There were some errors of judgement, of course. Twice Anderson induced edges of Rahul. Twice it flew to the slips. Twice Rahul survived: first on 52 when Dom Sibley spilled one to his left, and then on 78, as Joe Root failed to grasp a thick edge with the reverse-cupped hands. England's plan was now to bowl fuller, attack the stumps, make the Indian batters play more to create the chances. Root's drop came in Anderson's first over after lunch.
In his next Anderson persisted with his plan. Rahul pushed an on-drive for a double and then punched an elegant cover drive for four. Anderson pushed Rahul back with a short delivery that climbed to Rahul's shoulders. Two balls later Anderson lured Rahul with length delivery on the fourth stump, the type of ball that Rahul had previously been taking a good stride towards, having a good look at, and leaving alone. This time, though, he went for a drive and watched Anderson celebrate.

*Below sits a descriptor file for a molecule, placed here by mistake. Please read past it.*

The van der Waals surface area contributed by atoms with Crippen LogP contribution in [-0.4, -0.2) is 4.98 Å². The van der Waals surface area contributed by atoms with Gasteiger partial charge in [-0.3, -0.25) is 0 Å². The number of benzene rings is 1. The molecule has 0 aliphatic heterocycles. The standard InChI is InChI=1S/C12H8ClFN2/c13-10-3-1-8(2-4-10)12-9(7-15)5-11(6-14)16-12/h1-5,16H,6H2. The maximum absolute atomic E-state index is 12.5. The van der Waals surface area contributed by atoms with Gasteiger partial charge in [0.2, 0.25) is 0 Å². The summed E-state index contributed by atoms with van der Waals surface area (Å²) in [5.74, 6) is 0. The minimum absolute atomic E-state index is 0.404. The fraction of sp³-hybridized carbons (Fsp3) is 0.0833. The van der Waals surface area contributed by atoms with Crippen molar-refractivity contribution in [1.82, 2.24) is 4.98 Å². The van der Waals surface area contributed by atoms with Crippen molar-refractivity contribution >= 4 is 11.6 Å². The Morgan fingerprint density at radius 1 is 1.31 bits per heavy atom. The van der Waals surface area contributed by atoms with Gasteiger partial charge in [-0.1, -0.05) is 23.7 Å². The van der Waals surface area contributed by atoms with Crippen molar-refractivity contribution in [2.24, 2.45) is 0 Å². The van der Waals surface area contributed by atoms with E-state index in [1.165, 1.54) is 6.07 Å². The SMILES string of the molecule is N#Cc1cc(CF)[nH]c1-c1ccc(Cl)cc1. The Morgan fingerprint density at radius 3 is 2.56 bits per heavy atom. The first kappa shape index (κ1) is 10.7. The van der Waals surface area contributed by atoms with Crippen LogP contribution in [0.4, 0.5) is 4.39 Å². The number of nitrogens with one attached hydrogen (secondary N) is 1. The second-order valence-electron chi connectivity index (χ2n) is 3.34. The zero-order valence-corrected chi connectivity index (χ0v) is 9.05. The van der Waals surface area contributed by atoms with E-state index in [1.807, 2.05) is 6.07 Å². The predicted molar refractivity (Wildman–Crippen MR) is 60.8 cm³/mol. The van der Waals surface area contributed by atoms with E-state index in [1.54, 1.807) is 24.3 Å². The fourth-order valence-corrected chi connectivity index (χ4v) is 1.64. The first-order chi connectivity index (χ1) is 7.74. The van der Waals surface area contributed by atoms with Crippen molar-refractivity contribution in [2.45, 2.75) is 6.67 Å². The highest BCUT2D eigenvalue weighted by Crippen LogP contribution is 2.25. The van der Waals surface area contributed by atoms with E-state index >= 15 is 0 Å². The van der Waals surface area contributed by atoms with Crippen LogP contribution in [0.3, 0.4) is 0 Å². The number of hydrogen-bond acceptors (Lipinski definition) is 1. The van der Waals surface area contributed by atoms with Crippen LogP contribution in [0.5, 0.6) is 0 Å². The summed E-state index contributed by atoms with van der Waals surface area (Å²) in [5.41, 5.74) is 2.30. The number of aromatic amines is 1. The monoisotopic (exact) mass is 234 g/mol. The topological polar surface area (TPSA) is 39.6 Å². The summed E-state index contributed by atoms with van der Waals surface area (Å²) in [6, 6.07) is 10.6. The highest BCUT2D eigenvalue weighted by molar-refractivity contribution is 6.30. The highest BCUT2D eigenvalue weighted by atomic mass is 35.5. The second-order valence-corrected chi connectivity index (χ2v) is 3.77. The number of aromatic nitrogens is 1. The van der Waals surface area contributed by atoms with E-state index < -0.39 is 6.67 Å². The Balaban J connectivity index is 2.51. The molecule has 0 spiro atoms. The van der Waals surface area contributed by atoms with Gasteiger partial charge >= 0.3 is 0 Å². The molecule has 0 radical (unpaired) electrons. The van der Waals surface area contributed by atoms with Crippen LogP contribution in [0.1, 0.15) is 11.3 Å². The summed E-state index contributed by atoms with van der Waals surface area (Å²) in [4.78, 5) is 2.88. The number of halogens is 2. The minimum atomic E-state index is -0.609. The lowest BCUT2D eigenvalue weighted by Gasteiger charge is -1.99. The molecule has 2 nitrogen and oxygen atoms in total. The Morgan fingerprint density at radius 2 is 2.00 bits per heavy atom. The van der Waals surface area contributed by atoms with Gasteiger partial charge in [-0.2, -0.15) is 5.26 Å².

For a moment Rahul stood there even as Anderson and England were celebrating. The umpire had to raise his finger to force him to retreat back to the dressing room. Rahul was furious at his mistake. Furious at getting carried away, at getting distracted.
As ESPNcricinfo's Match Day expert VVS Laxman said today, this was a "breakthrough innings" for Rahul. On his comeback in whites, Rahul showed what he has learned from his time away from Test cricket: respect the conditions, respect the format, read the match situation, and wait for the loose ball.
The chance might have come courtesy unfortunate circumstances for his friend and team-mate, but Rahul has so far proven that he has earned this recall.

Nagraj Gollapudi is news editor at ESPNcricinfo